It’s hard not to stroll down a well walked Chicago street without stumbling upon a celebrity chef’s post or nationally acclaimed restaurant. I am just as excited as the next person to try some recognized new flares, but sometimes the hype can lead a diner disappointed. Ambling down Clark Street in Andersonville with no particular cuisine in mind, my family and I saw the words “Southern heirloom cooking” on Big Jones’ menu and couldn’t pass it up. We could not have made a better decision.
An unassuming small spot with minimal, bright décor, the windows shed ample light onto our table early on a Monday morning. Walking in just at opening time, the kitchen staff was already buzzing and our hostess, who later turned out to be our waiter as well, led us to our table. With a quick glance at the menu, I knew my hard to please, Tennessee bred father would be pleased.
It was my 21st birthday, so my dad and I promptly ordered a George Dickle Tennessee Whiskey and a 3 Floyd’s brew respectively to accompany our pickle tasting and boucherie board. All four were brought out promptly, by our smiling waiter who explained each bite that we were about to devour. The pickle tasting included a lot more than traditional cucumbers, ranging from unripened strawberries, ramps, and cole slaw. The boucherie board, which featured blood sausage, head cheese, pimento cheese, and an assortment of other traditional charcuterie, wowed both my parents and Michael. With most of the board’s features being made in house, we were all shocked at the caliber of our simple appetizer.
I must admit I was a little disappointed when I realized one of my only options was roasted mushrooms served over creamy grits. My experience with that combination in the past has been less than desirable, but when my plate was placed in front of me, my fears were lifted. A heaping plate of steaming cheesy grits, with the classy touch of mixed mushrooms, garlic, and thyme was hard not to finish as fast as I could. The lunch was something I could eat again for days and not get tired of, and it made a delicious treat for any season. The grits were not overly cheesy or overly cooked as they often are. It took me a while to glance over at my companions’ plates, who were all munching silently with smiles on their faces. Michael loved his smoked and smothered pork shoulder, and my parents were happy with their pecan chicken salad and chicken dumplings. It isn’t often that restaurants in the North can hit such a high Southern note, but we were all pleasantly surprised with the home cooking we were enjoying.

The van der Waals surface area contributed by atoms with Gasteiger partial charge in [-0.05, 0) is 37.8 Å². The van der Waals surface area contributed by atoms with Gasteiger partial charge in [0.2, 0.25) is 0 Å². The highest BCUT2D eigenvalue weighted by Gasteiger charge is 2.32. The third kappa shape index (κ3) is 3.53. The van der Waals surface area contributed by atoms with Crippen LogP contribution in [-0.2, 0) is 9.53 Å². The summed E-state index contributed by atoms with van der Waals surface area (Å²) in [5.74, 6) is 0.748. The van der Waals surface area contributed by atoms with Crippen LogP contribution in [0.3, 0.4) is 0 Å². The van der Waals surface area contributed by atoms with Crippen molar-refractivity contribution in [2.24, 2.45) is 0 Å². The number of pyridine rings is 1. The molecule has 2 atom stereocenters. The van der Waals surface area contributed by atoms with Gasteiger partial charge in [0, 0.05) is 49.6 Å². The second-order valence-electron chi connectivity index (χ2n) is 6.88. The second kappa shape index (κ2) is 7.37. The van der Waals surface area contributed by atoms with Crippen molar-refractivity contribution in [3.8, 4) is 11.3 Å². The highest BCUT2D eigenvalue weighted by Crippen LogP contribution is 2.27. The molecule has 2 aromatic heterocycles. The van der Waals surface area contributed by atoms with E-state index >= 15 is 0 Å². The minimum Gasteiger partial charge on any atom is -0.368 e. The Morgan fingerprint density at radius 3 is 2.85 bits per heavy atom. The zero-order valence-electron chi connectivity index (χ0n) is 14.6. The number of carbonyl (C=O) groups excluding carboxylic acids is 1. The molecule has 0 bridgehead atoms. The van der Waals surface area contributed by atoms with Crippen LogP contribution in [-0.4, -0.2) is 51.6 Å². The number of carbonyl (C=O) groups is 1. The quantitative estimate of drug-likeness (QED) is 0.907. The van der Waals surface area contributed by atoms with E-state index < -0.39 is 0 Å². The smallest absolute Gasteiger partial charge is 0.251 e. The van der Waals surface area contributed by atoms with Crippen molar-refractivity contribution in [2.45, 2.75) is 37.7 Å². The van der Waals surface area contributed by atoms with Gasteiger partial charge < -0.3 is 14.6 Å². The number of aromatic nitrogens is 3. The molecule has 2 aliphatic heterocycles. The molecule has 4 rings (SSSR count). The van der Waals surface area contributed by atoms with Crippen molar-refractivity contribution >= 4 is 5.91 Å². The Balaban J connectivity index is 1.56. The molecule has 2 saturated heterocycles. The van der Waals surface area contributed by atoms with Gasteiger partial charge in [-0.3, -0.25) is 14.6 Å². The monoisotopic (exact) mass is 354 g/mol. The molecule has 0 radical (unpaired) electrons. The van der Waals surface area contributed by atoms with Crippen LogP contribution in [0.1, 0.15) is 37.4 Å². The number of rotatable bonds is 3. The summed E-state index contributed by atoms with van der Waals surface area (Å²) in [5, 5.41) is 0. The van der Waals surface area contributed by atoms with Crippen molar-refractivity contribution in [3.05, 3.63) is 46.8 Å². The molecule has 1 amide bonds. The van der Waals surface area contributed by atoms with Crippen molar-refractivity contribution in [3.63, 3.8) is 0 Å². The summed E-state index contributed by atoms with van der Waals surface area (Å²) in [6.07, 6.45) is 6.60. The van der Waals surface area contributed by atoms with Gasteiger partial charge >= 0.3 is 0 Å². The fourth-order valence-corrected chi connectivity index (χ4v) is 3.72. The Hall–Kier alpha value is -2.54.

Our waiter was a delight for the entirety of our visit and even hinted with a bit of pride that he helped prepare some of our dishes. Many people tend to say that Southern cookeries make them feel like they are at their Grandma’s house, but with the muted contemporary décor, bursting flavors, and wonderful list of beverages, it felt more like we were enjoying a lovely lunch out on a beautiful Southern fare.